How to Choose Allergy Medicine

From Better Homes and Gardens, ideas and improvement projects for your home and garden plus recipes and entertaining ideas.

See More
/content/bhg/health-family/weight-loss/12-ways-to-boost-your-metabolism

Your Best Family Reunion

For a stress-free reunion everyone will love, see these smart planning tips and creative ideas. Plus, try our quiz to help you determine what type of reunion will suit your family best.

View Slideshow

Heart Healthy at Every Age

You're truly never too young or too old to protect your heart. "The buildup of plaque in your arteries can silently start as early as your late teens and early 20s," explains Jennifer H. Mieres, M.D., professor of cardiology and population health and senior vice president, office of community and public health, at the North Shore-LIJ health system. Lower your odds of developing heart disease by keeping an eye on these key factors and lifestyle habits in your 30s, 40s, 50s, and beyond.

See More

Eat to Beat Osteoporosis

From Better Homes and Gardens, ideas and improvement projects for your home and garden plus recipes and entertaining ideas.

See More

6 Workout Strategies That Work

Having trouble sticking to a workout routine? Don't give up! Research suggests that it takes 66 days—not just a week or two—for exercise to feel automatic. Our fitness pros offer six simple strategies to keep you moving in the meantime.

See More

Family Staycation Ideas

You'll love our sensational ideas for enjoying the last days of summer -- all in the comfort of your own home.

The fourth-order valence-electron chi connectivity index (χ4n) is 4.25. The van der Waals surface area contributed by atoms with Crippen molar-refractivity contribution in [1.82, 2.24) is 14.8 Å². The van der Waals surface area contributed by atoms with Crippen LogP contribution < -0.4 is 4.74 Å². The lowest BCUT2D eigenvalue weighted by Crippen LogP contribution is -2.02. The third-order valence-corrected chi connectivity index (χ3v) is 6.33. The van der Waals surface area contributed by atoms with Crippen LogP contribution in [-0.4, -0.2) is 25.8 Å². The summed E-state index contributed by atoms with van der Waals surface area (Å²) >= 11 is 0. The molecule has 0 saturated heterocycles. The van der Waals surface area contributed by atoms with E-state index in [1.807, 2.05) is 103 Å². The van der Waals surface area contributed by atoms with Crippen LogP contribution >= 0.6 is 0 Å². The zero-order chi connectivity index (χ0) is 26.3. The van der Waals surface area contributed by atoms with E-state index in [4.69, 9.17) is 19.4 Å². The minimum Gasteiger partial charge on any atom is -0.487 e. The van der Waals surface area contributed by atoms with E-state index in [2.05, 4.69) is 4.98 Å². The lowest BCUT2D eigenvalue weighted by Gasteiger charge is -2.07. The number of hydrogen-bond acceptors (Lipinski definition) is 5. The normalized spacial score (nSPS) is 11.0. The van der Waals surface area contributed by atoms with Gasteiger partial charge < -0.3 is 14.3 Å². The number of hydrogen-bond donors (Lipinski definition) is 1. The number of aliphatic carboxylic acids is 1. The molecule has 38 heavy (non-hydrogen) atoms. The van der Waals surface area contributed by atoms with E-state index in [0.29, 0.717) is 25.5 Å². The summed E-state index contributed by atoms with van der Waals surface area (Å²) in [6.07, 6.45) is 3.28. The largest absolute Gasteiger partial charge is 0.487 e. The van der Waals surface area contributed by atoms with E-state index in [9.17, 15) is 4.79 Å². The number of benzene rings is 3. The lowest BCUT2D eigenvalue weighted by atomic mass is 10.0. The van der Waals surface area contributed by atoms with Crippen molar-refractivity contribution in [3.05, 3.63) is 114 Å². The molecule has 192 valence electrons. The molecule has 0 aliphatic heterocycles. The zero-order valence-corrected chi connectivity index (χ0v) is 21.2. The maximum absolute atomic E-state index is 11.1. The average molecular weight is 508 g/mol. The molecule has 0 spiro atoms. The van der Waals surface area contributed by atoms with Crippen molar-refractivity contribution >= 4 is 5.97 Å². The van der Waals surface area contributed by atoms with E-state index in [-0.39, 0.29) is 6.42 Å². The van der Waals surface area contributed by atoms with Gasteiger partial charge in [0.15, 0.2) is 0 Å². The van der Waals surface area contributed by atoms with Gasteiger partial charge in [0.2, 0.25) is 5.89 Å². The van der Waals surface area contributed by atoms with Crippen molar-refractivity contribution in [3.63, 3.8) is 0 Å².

View Slideshow

Health Benefits of Cauliflower

Winter is prime time for this nutritious cruciferous powerhouse.

See More
Popular in Health & Family

Aspirin for Your Heart

Taking an aspirin when you experience heart-attack symptoms may save your life.

Between 5,000 and 10,000 lives would be saved every year if more people took an aspirin when they experienced chest pain or other heart attack symptoms, says the American Heart Association.

"It doesn't matter what brand, just as long as aspirin is used," says Dr. Charles Hennekens, chief of preventive medicine at Brigham and Women's Hospital in Boston and an internationally recognized expert on heart disease.

Aspirin prevents blood platelets from sticking together and forming clots. These clots can block blood vessels, causing heart attacks and strokes. The Food and Drug Administration has approved labels that say aspirin can help people who have survived a heart attack, but the American Heart Association recommends that anyone with hardening of the arteries take a low-dose aspirin daily, regardless of having had a heart attack.

If you feel as though you are having a heart attack, Dr. Hennekens recommends taking a full aspirin tablet (325 milligrams) to get a fast effect. Patients who already have had a heart attack and want to prevent another one should take a baby aspirin (about 100 milligrams) a day, he says.

Taking a daily aspirin, however, is no substitute for a healthy lifestyle. The best way to avoid heart disease is to eat a low-fat diet, to get regular exercise, and not to smoke. If you are a candidate for taking a daily aspirin, check with your doctor to see what dose would work best for you.

close
close
close
close
close

Loading... Please wait...